Having confirmed his abilities with his peers, Elizabeth took it upon herself to correct the situation, and strive for the betterment of her family. Indeed, she confesses that “Capt D is ignorant of my, perhaps, intruding letter”. A month later, pursuing the subject further, she writes again and goes so far as to name a specific ship, “La Poulette”. Elizabeth’s motives in taking such steps are betrayed, at least in part, in her statement that “it will be the means of serving us most essentially”, suggesting that material stability rather than mere careerism was at stake.
She sent another letter a month later, reminding Markham of “the kind promise you made of interesting yourself in the future welfare of me and mine?” This letter, so soon after the first, was precipitated by the hardship Elizabeth perceives for her family as “Captain Dashwood lately lost a very considerable sum of money by the failure of his Brother’s bank in Bond St which behoves him to do his utmost for the sake of his family.”
This is something Elizabeth clearly does not believe he is capable of alone. Elizabeth hopes the situation will be resolved by Markham finding a ship for her husband and ends the letter with a plea for the future of her family.
The conventions of letter writing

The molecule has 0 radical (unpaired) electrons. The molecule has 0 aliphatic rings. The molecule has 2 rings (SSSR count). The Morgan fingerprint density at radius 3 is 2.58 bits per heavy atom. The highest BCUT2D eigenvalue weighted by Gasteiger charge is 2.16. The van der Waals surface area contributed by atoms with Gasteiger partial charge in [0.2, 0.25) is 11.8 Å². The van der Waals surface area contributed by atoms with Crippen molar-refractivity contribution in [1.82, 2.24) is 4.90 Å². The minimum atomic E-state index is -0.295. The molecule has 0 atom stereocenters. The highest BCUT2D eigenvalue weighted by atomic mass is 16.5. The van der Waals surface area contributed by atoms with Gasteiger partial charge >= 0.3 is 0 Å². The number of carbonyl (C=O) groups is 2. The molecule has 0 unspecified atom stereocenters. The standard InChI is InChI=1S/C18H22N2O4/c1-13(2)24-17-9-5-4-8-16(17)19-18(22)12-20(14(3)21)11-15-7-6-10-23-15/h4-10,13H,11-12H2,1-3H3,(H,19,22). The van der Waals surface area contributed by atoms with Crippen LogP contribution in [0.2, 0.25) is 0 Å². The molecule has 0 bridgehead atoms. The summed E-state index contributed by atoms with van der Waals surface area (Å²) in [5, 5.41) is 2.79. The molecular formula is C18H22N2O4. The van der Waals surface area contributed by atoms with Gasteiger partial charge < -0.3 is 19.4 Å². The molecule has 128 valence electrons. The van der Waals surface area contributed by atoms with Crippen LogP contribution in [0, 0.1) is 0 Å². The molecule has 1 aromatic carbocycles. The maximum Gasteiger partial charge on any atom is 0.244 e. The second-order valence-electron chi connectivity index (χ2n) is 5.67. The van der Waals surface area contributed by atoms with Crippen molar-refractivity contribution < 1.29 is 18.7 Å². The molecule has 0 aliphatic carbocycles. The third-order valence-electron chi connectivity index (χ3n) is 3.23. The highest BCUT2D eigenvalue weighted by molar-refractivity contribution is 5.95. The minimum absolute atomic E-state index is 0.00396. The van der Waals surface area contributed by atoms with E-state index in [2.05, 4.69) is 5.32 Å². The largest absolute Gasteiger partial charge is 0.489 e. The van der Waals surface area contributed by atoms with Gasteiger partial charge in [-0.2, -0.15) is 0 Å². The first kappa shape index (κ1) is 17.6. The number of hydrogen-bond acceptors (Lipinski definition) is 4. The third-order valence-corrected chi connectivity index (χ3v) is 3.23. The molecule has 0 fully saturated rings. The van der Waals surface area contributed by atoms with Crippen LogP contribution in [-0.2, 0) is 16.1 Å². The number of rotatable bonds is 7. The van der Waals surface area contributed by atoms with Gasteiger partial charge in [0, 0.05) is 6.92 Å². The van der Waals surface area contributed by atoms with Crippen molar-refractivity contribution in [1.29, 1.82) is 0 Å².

The art of letter writing was rooted in convention. These conventions sometimes obscure the truth and make genuine feeling difficult to distinguish from pretence. In the letters mentioned here, women establish their expected social subservience.
Rebecca Brett, when requesting a ship for her son stated: “I dare not presume to point out any, but if it could be to a frigate I should be the more oblig’d [obliged]”. In her later letter on the matter of the certificate, she begins to close with an apology “if I have presumed too far, on your goodness”.
H. Carpenter, conveying the delicate matter of the state of her husband’s ship, begins by stating that she “shall ever retain a most grateful sense of the very great favours with which you have honoured me”. She goes on to “beg leave to inform you”, placing herself within the subservient role.
Finally, Elizabeth Dashwood, in attempting to aid her husband, hopes Markham will “suffer” her “perhaps, intruding letter”. She remains subservient in her second letter when she states “I presume not to hesitate in most earnestly beseeching you”. In her final letter she begins with “May I expect pardon by calling attention to the kind promise you made” and ending with “I feel a confidence [that] you as a father will readily excuse my repeated intrusions”.
These women knew that the worth of their letters rested not only on their topic but on their form. They used their knowledge of writing conventions to ensure their endeavours were interpreted politely and respectfully. This contributed to the likelihood of their success.
Elizabeth’s letter to Markham from July 18th detailing the collapse of her brother-in-law’s bank on Bond Street. (MRK/104/4/40)
The hardships ashore
The lives of seamen during the early nineteenth century were extremely hard and they were frequently in mortal danger. But their wives and mothers ashore also faced hardships. The veil of convention and sociability that masked economic and social ruin was a thin one. All too often it threatened to fall away and reveal the hideous face of poverty and destitution. Despite this fear, these women showed remarkable tenacity by attempting to secure the social and financial future of their families, and keep the wolves from the door.
By Conal Priest